With the growing technology in sensors, satellites, droners etc your own feedback loop might be just around the corner. 

Do you want to build a feedack loop? Post me a comment in the Facebook group and I'll help you brainstorm how to do it. I want to see environmental feedback loops all over the world! That's what we are going to need to save the planet. It's happening, check out this quote from the creator of Google Earth environment, we have a vision to deeply understand the earth from the data up.

"Well, you really want to know what our dream is? . . . Where everyone can know, using analysis on real-time data coming out of Earth Engine. [] it's like a living breathing dashboard for the planet"
- Rebecca Moore, Google Earth

Case studies

Energy monitoring devices 10% up

A review of 38 studies involving energy conservation showed that feedback about energy used reduced energy consumption by 10 %. (1)

Paper recycled 77% up
At a university, a feedback sign reporting quantities recycled  increased the quantity of paper recycled by 77%. (2)

Cans recycled 65% up
Signs above recycle bins providing feedback about the number of cans recycled during the previous week increased recycling 65%. (3)

Speening in School Zones 14% decrease
A display showing the driver’s speed while driving through school zones reduced speeds by 10%, an effect that lasted several miles down the road. (4)

Water usage 75% down
A design agency hooked an iPad to a tap and displayed real-time feedback on water usage to tap users.  Behaviors changed dramatically and water usage dropped by 75%. (5)

Walking with a fitbit 15% increase
When a  Fitbit was introduced to a group of women in a study, their exercise increased by 38 minutes per week and they added an average of 789 steps to their existing 6,000 steps. (6)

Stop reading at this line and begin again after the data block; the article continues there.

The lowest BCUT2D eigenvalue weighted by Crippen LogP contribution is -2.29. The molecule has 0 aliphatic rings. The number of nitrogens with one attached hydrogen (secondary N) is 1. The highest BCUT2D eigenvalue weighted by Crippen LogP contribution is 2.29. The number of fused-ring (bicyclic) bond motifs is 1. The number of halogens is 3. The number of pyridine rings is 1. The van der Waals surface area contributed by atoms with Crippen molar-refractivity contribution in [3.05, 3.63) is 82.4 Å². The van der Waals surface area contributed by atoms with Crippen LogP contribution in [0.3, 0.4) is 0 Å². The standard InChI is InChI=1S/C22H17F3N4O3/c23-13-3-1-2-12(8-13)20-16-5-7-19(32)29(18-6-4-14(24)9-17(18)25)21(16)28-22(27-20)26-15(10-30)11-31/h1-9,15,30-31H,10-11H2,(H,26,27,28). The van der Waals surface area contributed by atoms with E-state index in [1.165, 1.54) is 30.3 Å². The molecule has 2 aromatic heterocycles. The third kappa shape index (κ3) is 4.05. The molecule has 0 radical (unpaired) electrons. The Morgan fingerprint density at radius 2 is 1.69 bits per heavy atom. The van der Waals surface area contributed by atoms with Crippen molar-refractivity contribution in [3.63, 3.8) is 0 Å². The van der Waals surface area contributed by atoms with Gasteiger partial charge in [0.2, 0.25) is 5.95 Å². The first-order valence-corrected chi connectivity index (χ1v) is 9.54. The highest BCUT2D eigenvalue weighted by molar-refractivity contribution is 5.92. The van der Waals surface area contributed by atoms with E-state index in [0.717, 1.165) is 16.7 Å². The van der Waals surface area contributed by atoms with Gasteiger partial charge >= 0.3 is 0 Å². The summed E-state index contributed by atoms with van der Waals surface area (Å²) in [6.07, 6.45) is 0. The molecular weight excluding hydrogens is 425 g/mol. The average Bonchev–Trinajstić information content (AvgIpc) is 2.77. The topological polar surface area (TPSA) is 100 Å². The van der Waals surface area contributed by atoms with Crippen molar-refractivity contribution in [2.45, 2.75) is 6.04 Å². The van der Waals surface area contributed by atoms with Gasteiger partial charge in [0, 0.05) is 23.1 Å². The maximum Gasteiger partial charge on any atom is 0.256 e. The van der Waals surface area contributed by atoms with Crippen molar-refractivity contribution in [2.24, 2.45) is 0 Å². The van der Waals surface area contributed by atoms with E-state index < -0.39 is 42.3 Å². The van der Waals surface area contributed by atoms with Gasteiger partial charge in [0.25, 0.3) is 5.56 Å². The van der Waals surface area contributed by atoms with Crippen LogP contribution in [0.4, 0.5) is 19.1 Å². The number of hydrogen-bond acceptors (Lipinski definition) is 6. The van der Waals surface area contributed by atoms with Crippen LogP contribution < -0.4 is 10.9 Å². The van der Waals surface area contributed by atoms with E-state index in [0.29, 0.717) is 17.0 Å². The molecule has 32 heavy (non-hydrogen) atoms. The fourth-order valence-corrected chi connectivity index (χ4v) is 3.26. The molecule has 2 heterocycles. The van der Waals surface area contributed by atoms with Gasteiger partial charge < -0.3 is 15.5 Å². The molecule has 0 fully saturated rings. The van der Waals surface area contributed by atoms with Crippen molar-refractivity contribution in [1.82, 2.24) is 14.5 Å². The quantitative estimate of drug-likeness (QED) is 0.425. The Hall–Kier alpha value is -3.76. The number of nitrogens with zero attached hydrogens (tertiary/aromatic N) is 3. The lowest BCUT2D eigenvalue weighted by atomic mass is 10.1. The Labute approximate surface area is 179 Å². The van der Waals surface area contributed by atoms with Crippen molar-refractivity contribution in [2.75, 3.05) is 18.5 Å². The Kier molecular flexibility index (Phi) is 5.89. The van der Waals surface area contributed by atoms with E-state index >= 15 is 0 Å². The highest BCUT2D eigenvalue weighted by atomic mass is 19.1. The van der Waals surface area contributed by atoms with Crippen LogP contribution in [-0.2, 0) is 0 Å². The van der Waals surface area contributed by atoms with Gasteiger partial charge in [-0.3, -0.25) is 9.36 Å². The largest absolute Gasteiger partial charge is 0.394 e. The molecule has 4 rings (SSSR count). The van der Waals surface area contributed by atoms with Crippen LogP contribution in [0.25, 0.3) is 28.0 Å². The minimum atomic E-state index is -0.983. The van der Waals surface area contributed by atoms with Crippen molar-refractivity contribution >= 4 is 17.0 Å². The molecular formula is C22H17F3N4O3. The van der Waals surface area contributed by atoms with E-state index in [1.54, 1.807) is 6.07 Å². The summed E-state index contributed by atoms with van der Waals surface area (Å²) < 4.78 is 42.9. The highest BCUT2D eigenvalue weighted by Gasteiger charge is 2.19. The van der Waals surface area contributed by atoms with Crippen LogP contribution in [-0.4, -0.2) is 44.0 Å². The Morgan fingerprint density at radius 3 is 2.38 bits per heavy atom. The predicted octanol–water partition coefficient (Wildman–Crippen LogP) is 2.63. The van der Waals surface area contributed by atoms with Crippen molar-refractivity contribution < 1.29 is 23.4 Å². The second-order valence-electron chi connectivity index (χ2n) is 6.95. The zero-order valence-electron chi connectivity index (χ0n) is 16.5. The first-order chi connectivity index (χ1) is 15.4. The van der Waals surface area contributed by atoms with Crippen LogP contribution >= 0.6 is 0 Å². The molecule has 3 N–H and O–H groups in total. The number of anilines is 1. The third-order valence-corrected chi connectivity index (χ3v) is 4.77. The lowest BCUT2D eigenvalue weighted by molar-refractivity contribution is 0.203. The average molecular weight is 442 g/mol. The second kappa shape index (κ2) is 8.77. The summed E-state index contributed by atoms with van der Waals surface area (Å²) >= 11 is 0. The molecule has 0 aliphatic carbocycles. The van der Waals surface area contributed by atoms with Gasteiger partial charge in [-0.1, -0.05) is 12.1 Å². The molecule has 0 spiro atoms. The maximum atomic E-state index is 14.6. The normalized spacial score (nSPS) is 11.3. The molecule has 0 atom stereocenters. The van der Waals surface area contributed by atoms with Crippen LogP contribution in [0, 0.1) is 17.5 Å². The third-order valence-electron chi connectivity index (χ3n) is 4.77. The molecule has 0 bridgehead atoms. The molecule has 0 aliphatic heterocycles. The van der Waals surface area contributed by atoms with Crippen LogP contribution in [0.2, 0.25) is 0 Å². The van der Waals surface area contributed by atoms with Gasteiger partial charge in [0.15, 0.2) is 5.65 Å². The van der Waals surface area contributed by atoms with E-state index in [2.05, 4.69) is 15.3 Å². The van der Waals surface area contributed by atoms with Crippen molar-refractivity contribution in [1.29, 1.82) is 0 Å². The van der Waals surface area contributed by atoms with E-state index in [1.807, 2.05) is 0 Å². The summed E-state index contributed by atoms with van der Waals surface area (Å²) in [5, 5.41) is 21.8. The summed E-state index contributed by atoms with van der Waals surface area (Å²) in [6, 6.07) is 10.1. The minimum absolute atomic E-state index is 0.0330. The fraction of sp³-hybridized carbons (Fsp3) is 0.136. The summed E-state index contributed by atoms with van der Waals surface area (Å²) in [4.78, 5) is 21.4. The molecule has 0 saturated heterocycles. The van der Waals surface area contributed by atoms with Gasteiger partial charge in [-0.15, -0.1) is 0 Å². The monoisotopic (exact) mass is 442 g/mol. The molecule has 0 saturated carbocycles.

1. Darby, S. (2001). Making it obvious: Designing feedback into energy consumption. http://link.springer.com/chapter/10.1007%2F978-3-642-56531-1_73

2. Katzev, R. & Mishima, H.R. (1992). The use of posted feedback to promote recycling. Psychological Reports, 71(1), 259-264. http://prx.sagepub.com/content/71/1/259.full.pdf

3. Larson, M. E., Houlihan, D., & Goernert, P. N. (1995). Brief report: Effects of informational feedback on aluminum can recycling. Behavioral Interventions, 10: 111-117.

 4. Harnessing the Power of Feedback Loops, Thomas Goetz, Wired Magazine http://www.wired.com/2011/06/ff_feedbackloop/
5. Feedback loops are changing health behavior, Lori Mehen, https://opensource.com/health/11/8/feedback-loops-are-changing-health-behavior  Teague Design  http://www.teague.com

6. Randomized Trial of a Fitbit-Based Physical Activity Intervention for Women, http://www.ajpmonline.org/article/S0749-3797(15)00044-6/abstract

Find this kind of thing interesting? Join our community of world-changers and get access to my free resources that show you how to apply data, behavior change and game design techniques to your cause for the epic win.
Author: Katie Patrick
Katie Patrick is an environmental engineer and a designer. She helps sustainability professionals, entrepreneaurs and civic innovators to apply powerful techniques in data science, game design and behavioral psychology so they can make epic wins in environmental and social change. She lives in San Francisco with her little daughter Anastasia.